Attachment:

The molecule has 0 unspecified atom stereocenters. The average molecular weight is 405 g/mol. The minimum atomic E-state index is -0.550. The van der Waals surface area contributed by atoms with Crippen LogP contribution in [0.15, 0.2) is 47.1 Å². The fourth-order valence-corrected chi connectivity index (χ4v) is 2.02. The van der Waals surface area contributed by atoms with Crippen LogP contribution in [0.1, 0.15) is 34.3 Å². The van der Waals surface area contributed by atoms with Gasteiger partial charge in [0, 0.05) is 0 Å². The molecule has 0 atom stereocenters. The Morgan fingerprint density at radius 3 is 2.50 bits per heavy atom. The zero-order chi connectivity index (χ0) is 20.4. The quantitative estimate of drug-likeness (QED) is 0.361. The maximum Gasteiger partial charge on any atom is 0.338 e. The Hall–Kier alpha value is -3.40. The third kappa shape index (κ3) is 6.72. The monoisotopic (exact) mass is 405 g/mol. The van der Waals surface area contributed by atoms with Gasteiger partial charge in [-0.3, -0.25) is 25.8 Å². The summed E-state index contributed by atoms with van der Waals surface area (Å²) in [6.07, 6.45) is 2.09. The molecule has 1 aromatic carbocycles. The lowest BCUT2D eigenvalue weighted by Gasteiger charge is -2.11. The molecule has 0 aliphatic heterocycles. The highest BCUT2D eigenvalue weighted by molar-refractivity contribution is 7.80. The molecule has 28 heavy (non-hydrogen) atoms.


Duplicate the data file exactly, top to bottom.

The molecule has 0 unspecified atom stereocenters. The average molecular weight is 405 g/mol. The minimum atomic E-state index is -0.550. The van der Waals surface area contributed by atoms with Crippen LogP contribution in [0.15, 0.2) is 47.1 Å². The fourth-order valence-corrected chi connectivity index (χ4v) is 2.02. The van der Waals surface area contributed by atoms with Crippen LogP contribution in [0.1, 0.15) is 34.3 Å². The van der Waals surface area contributed by atoms with Gasteiger partial charge in [0, 0.05) is 0 Å². The molecule has 0 atom stereocenters. The Morgan fingerprint density at radius 3 is 2.50 bits per heavy atom. The zero-order chi connectivity index (χ0) is 20.4. The quantitative estimate of drug-likeness (QED) is 0.361. The maximum Gasteiger partial charge on any atom is 0.338 e. The Hall–Kier alpha value is -3.40. The third kappa shape index (κ3) is 6.72. The monoisotopic (exact) mass is 405 g/mol. The van der Waals surface area contributed by atoms with Gasteiger partial charge in [-0.3, -0.25) is 25.8 Å². The summed E-state index contributed by atoms with van der Waals surface area (Å²) in [6.07, 6.45) is 2.09. The molecule has 1 aromatic carbocycles. The lowest BCUT2D eigenvalue weighted by Gasteiger charge is -2.11. The molecule has 0 aliphatic heterocycles. The highest BCUT2D eigenvalue weighted by molar-refractivity contribution is 7.80. The molecule has 28 heavy (non-hydrogen) atoms.